Could anything better sum up the grim reality of returning from paradise to my crap terraced street than the Bin War? For two-and-a-half years, I have put up with the bizarre anctics of my neighbours, who will go to great lengths not to knock on my door and say “Excuse me, why do you keep your bin in the alley?” or even, the extremely far-fetched “Would you like a hand bringing the bins in and out?”
I have received letters ‘from the council’ written on a typewriter and returned home drunk to find my bins pinned up against the front door. Half of the neighbours have long drives: acres of space for their bins, which they decorate with wildlife stickers. They love them so much that they pay someone to come and clean them. I have listened to people beneath my bedroom window at 7am TALKING IN REALLY LOUD VOICES ABOUT THAT GIRL WHO NEVER BRINGS HER BINS IN and Tom’s Auntie J has had a stick waved at her and been asked why I don’t bring my bins in. Still, no one has bothered to ask me. (It started when Tom was a baby and I had to either leave him in the house alone or drag him and the bins around. Now it’s because my yard is too small for a load of bins.)
(And I am stubborn.)
Recently, the neighbours stepped things up. They formed a residents’ society, for people who have got time to get upset by things like tall trees, building work, dog shit (actually, that does bother me) and their beloved bins. When I got back from my holiday, the latest residents’ newsletter was on the mat, with a biro rectangle and an asterix around the article ‘Wheelie Bins (again).’ Oh go away. I’ve just been sleeping on a beach in a place where the bins are old olive tins painted with hippy hyperbole.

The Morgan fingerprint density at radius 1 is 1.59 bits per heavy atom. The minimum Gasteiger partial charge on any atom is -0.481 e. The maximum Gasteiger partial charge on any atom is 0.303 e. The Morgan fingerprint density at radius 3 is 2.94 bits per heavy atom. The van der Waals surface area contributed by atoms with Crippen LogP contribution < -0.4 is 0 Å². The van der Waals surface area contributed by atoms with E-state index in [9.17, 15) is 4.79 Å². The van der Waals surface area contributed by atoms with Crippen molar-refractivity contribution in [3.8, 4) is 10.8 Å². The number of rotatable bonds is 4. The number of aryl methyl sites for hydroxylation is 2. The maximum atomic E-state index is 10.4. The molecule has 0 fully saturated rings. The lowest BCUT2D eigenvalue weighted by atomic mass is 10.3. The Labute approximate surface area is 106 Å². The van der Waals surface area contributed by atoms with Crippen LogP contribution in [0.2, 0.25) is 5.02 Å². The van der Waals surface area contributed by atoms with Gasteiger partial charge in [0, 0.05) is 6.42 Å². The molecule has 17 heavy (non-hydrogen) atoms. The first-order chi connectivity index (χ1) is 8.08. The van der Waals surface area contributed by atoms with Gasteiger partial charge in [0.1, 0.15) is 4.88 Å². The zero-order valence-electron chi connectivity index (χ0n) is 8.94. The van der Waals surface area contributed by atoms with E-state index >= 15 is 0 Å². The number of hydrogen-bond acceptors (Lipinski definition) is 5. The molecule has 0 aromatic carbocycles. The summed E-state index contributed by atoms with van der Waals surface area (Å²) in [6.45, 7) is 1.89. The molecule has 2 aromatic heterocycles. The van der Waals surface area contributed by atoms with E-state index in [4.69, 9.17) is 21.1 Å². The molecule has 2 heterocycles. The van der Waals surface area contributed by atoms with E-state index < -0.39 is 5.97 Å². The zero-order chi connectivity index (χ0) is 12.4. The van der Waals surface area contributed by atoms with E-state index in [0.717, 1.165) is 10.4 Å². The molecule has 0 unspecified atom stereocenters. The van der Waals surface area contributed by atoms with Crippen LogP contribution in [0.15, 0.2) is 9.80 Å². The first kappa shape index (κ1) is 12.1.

Then the council finally got involved. They sent me a letter (not done on a typewriter) threatening me with a fine. It told me to move my bins on to my property but not too close to the house, in case they got set on fire. How you are supposed to keep three wheely bins away from your house when your yard measures 6 foot by 5 foot is beyond me. Faced with an actual real-life fine, I brought them in. There is now no room whatsoever for Tom to play outside. I can almost feel the warmth from my neighbours rubbing their hands together.
Why does anyone bother with reality? I thought today, washing up and staring at the neat row of bins beneath the kitchen window. In came my best boy, right on cue:
“You alright Mum? Is yer ear hurting? Do yer want a glass of water?”
And I snapped out of it. Spending the aftermath of my trip on codeine had probably softened the blow. It was a delayed post-holiday comedown. Last week, I gawped at a shooting star (I don’t think I have ever seen one in real life) and my friend who lives there laughed and told me they see that there all the time. Grim reality just means that the contrast is cranked up when you go away.
Top of my priority list now is finding Tom a home with a garden, instead of a walled rubbish tip. He loves those wildlife bin stickers.